Wednesday, August 6, 2008
Climb Every Mountain . . . or not
So yesterday was the beginning of our annual stake girls' camp adventure. We've been planning for this event for quite some time. As the YW president of our ward, I've had my hands full getting the girls excited, and helping our two new camp directors prepare for this great event.
We all met at the church house yesterday morning at 7:45 a.m. After loading 3 pickup trucks full of camp gear, and cars with 12 girls, we headed for the mountains.
We arrived at Camp Ho-nok about 9:00 a.m. right on schedule. Then the true adventure began, the setting up of the tent(s) scenario. We only had to set up four---one for the priesthood leader, one for the camp directors, one for the food, and one for our girls. The tent we set up for our girls is a huge white canvas cabin tent. This tent was purchased a few years ago by our ward and it solves a lot of problems: since it holds about 20 girls, there is no arguing over who is sleeping in which tent. It provides one big slumber party. There is only one downside---the framework for this tent consists of fairly heavy metal pipes. They come in 3 sizes, and since it had been a while since I last helped put this tent together, we weren't sure which pipes went where.
Diving in, we did the best we could, and formed what we thought was the correct framework for the tent. But as we attached the final pipes, then slid the canvas tent over the top, we could see that we had made a huge mistake: it wasn't wide enough and we had a vaulted ceiling. ;) Yep, we had put it together incorrectly. Sighing, we knew we had to tear the thing down and start over.
We had each been assigned to hold onto a pipe as we slid the canvas over the the framework---those on the right side of the tent were instructed to remove their pipes while those of us on the left side held our pipes firmly in place. What we hadn't counted on was the immediate collapse of the middle. My husband was trying desperately to hold it in place, but it was to no avail.
Without warning, one of the center pipes nailed me on top of the head. There I was, valiantly holding onto my pipe, minding my own business, when the pipe threw off my groove. Literally. One of my counselors later said that she saw the back end of the tent collapse, then me hitting the ground and rolling over a couple of times. That's the part I don't recall. I remember something connecting with my head, then lying in the dirt in fuzzy mode as everyone around me panicked.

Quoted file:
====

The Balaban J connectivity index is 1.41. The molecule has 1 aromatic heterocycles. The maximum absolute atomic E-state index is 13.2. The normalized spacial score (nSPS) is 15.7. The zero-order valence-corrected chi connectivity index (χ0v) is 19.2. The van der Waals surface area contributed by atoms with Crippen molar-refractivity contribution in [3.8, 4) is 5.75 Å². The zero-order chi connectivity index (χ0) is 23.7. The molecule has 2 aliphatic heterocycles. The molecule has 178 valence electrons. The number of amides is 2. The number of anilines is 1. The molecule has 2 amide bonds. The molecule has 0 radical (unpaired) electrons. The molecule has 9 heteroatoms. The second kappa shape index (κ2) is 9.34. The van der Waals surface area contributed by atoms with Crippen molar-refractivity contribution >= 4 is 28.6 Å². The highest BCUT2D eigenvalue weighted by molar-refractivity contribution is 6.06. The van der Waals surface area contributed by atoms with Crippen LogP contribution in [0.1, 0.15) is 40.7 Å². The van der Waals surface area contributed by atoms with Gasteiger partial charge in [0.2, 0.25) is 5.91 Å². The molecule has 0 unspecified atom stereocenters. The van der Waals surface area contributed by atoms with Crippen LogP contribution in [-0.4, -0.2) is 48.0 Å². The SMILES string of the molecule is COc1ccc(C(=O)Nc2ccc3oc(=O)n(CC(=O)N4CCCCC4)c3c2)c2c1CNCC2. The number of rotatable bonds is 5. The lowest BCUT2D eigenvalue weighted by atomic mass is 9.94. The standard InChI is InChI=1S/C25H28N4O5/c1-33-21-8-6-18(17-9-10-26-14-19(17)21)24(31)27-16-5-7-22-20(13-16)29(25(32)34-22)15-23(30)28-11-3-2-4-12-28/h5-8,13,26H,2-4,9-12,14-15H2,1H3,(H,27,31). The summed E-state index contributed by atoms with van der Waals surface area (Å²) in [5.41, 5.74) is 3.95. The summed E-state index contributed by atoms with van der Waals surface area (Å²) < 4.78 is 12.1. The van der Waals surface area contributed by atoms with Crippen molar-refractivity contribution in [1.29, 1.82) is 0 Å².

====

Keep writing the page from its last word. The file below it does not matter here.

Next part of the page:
When I opened my eyes, I was asked silly things like: "Are you okay?" They sat me up and that's when the real fun began; I was bleeding profusely. The girls screamed and scattered. First Aid kits were dumped out on the ground as everyone searched for gauze pads. One girl bravely sacrificed her nice, white wash rag. =) It will likely never look the same.
I was rushed down the mountain to Montpelier (about a 45 minute drive) for medical assistance. As I sat waiting to be looked at, an older woman walked over to ask me what time it was. Then she registered how "lovely" I looked and backed away muttering, "I am so sorry. I didn't realize you were hurt." I tried not to let the horrified look on her face affect my self-esteem. ;)
As it turned out, I didn't have to endure stitches. The gash is located right on top of my head, in the middle. The doctor told us that to stitch it shut, a portion of hair had to be shaved away. I declined this gracious offer. He figured it would seal on its own and it did, eventually. And since I did know my name and where I was, he decided I would be just fine. I was cautioned to wear a hat over my head if I returned to girls' camp to keep the dust, bugs, etc. out of my cute little wound, and we hurried home to change into clean clothes, since we were both covered in blood. (Head wounds look a lot worse than they are.)
We did return to camp---I knew I needed to reassure the girls that all was well. They were pretty freaked out about the whole thing. I was just so very grateful that I was the only one hurt. I would have felt terrible if any of them had sustained a similar injury.
This morning, I have a bit of a headache. I probably will for a few days. But it could've been a lot worse. We're calling my wound this year's memory dent, and we're all laughing about it now. The thing I hope "my girls" will remember is this: Life rarely turns out the way we envision. The best laid plans often go awry. And sometimes we slide down the mountain we're trying to climb. The important thing is to keep climbing, to pick ourselves up, dust ourselves off, and continue on our way. We may have to take a different path, but if we arrive at our intended destination, that's what matters most.
Return to the Neighborhood